Europe Gas Takes a Breather from Rally as Storage Fills up

Natural gas in Europe rose again, extending a rally as a scorching summer boosts demand while supplies from Russia remain limited.
Benchmark futures jumped as much as 4.7%, reversing earlier declines. Energy market concerns are deepening as the hot and dry weather boosts gas consumption for cooling. It’s also drying up the Rhine River, key for transporting everything from coal to diesel, and forcing utilities to use more gas as a replacement. That could throw governments’ plan to cut demand ahead of the winter into disarray.
The concerns are being partially countered by storage sites across the region continuing to be replenished in line with the five-year average. European inventories are 75% full, and Germany has reached an intermediate refill target two weeks ahead of schedule. But the country’s energy regulator warned that stockpiles would last only two and a half months if Russia cuts off supply completely.
High liquefied natural gas imports into Europe helped fill storage, but even that is now becoming more expensive as Asian importers are buying more aggressively to meet their own demand and to stockpile for the coming winter.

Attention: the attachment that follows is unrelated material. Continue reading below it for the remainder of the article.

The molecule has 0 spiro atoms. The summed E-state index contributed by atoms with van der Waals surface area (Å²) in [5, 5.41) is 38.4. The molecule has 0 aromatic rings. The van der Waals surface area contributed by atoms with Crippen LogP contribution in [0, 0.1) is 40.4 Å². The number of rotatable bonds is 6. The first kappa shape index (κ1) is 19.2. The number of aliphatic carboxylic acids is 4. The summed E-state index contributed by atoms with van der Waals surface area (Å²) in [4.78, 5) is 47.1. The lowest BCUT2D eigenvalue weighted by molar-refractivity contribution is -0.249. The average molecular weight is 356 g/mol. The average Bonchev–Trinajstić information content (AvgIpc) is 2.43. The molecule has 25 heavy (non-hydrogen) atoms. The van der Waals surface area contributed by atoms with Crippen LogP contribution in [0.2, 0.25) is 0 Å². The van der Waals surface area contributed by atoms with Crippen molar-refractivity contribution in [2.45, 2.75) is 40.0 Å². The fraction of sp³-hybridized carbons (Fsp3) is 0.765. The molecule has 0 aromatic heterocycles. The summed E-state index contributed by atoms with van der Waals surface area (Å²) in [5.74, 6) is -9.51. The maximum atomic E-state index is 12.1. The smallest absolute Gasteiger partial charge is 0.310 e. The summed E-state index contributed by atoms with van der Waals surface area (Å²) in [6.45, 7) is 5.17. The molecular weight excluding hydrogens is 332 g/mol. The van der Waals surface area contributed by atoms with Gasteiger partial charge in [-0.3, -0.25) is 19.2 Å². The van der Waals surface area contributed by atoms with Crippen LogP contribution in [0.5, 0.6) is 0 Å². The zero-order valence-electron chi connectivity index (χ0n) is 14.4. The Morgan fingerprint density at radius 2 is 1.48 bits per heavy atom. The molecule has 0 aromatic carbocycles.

“The looming energy crisis remains at the forefront,” analysts at Deutsche Bank AG said in a note. “While gas may be available, it is set to come at a higher clearing price.”
Front-month futures at the Dutch hub, the European benchmark, were 3.9% higher at 234.91 euros a megawatt-hour by 10:25 a.m. in Amsterdam, after falling as much as 2.6% earlier. They settled just shy of a record closing price on Tuesday. The equivalent contract in the UK rose 4.3% in Wednesday.
German year-ahead benchmark power also reversed declines to trade 0.9% higher at 512 euros a megawatt-hour. Prices are more than five times higher than this time last year.
Also read: Spain Burns More Gas in Costly Setback to Drive for Clean Power
Germany, Europe’s largest economy, has taken one of the biggest hits from the energy crisis due to its traditionally heavy dependence on Russian supplies. The government has urged lower consumption, warned of rationing and this week slapped a levy on gas use. It’s also rushing to set up floating terminals to import liquefied natural gas.
The casualties are piling up. Utility Uniper SE, which was rescued with a government bailout last month, suffered a net loss of more than 12 billion euros in the first half as the company struggled to fill supply gaps left by Russia. Nyrstar NV announced this week that it would halt production in one of Europe’s biggest zinc smelters following the energy crisis. Others producing everything from fertilizers to aluminum have also been hit.
“Uniper has for months been playing a crucial role in stabilizing Germany’s gas supply — at the cost of billions in losses resulting from the sharp drop in gas deliveries from Russia,” Chief Executive Officer Klaus-Dieter Maubach said.

About Parvin Faghfouri Azar

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